CINDY JENSEN V FARM BUREAU MUTUALAnnotate this Case
STATE OF MICHIGAN
COURT OF APPEALS
June 26, 1998
Muskegon Circuit Court
LC No. 96-334037 NO
FARM BUREAU MUTUAL
INSURANCE COMPANY OF MICHIGAN,
Before: MacKenzie, P.J., and Whitbeck and G.S. Allen, Jr.*, JJ.
In this declaratory judgment action, decided on stipulated facts, defendant Farm Bureau Mutual
Insurance Company appeals as of right from the trial court’s determination that defendant must
indemnify third-party defendant O’Rear under the terms of a homeowner’s policy defendant issued to
O’Rear. We reverse.
O’Rear was driving a Kubota diesel tractor model L
-2850, equipped with a drag to rake
plaintiff’s ten-acre hay field. When the tractor became stuck, plaintiff went to assist O’Rear. She was
injured in the process of dislodging the tractor and eventually obtained a $295,000 judgment against
O’Rear. Plaintiff then filed this declaratory judgment action, seeking a declaration that defendant was
required to indemnify O’Rear under its homeowner’s policy.
The policy sold to O’Rear contains an exclusion for injuries arising out of “the ownership,
maintenance, use or loading or unloading of motor vehicles, or all other motorized land conveyances . . .
* Former Court of Appeals judge, sitting on the Court of Appeals by assignment.
operated by . . . an insured.” However, the policy also provided that this “exclusion does not apply to .
. . [a] motorized land conveyance designed for recreational use off public roads, not subject to motor
vehicle registration and . . . not owned by an insured.” The narrow question is whether the Kubota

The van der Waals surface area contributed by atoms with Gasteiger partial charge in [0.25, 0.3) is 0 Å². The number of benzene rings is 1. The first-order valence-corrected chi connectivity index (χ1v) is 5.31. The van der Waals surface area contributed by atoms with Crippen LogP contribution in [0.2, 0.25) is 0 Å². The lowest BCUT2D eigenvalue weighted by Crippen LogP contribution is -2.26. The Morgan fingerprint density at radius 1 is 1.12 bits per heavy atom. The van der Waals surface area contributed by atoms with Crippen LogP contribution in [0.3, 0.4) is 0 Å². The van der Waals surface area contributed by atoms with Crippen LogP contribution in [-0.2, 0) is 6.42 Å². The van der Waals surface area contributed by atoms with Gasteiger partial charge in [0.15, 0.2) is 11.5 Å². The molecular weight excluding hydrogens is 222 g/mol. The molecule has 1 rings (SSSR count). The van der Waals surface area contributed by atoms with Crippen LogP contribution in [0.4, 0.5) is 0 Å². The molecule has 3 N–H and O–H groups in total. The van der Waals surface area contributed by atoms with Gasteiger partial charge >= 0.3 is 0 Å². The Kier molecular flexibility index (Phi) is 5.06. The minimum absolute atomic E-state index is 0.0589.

model L-2850 farm tractor is a “motorized land conveyance designed for recreational use off public
roads” so as to avoid application of a motor vehicle exclusion in O’Rear’s homeowner’s policy. The
trial court concluded that the tractor was designed for recreational use, essentially because it was used
for hobby farming rather than large-scale agribusiness and the pursuit of a hobby is a form of recreation.
We disagree with that analysis.
An insurance policy is much the same as another contract; it is an agreement between the
parties. Auto-Owners Ins Co v Churchman, 440 Mich 560, 566; 489 NW2d 431 (1992); Moore v
First Security Casualty Co, 224 Mich App 370, 375; 568 NW2d 841 (1997). When presented with
a dispute, a court must determine what the parties’ agreement is and enforce it. Fragner v American
Community Mutual Ins Co, 199 Mich App 537, 542-543; 502 NW2d 350 (1993). The contractual
language is to be given its ordinary and plain meaning, and technical and constrained constructions
should be avoided. Bianchi v Automobile Club of Michigan, 437 Mich 65, 71, n 1; 467 NW2d 17
(1991); Royce v Citizens Ins Co, 219 Mich App 537, 542; 557 NW2d 144 (1996).
In deciding that a motorcycle was an off-road vehicle for purposes of exemption from the no
fault act, our Supreme Court examined the design characteristics of the machine and its constituent parts
to decide whether it was “designed” for off-road use. Nelson v Transamerica Ins Services, 441
Mich 508, 519-520; 495 NW2d 370 (1992). The same approach should be taken in this case.
Generally, when the term “designed” is used in conjunction with property, it refers to the purpose for
which the manufacturer constructed the item; the controlling factor is the purpose contemplated and
intended by the manufacturer rather than the buyer or user. See Terrace Park, Inc v Hartford Fire
Ins Co, 84 SD 259; 170 NW2d 467, 469 (1969); Jacobs v Danciger, 328 Mo 458; 41 SW2d 389,
The documentary evidence supplied by the parties establishes that the Kubota tractor was
designed to perform various farming, construction, and yard maintenance tasks. It has a lifting capacity
of almost one ton and has power outlets to attach a front-end loader, mower, back hoe, tiller, brush
hog, or snow plow. It can also be used for pulling items such as a hay rake or a fallen tree. In short,
whether or not the consumer farms for profit, the tractor is nevertheless a farm implement designed for
small farm use. The trial court clearly erred in characterizing the tractor as a “recreational” vehicle.
Accordingly, we reverse.
/s/ Barbara B. MacKenzie
/s/ William C. Whitbeck
/s/ Glenn S. Allen, Jr.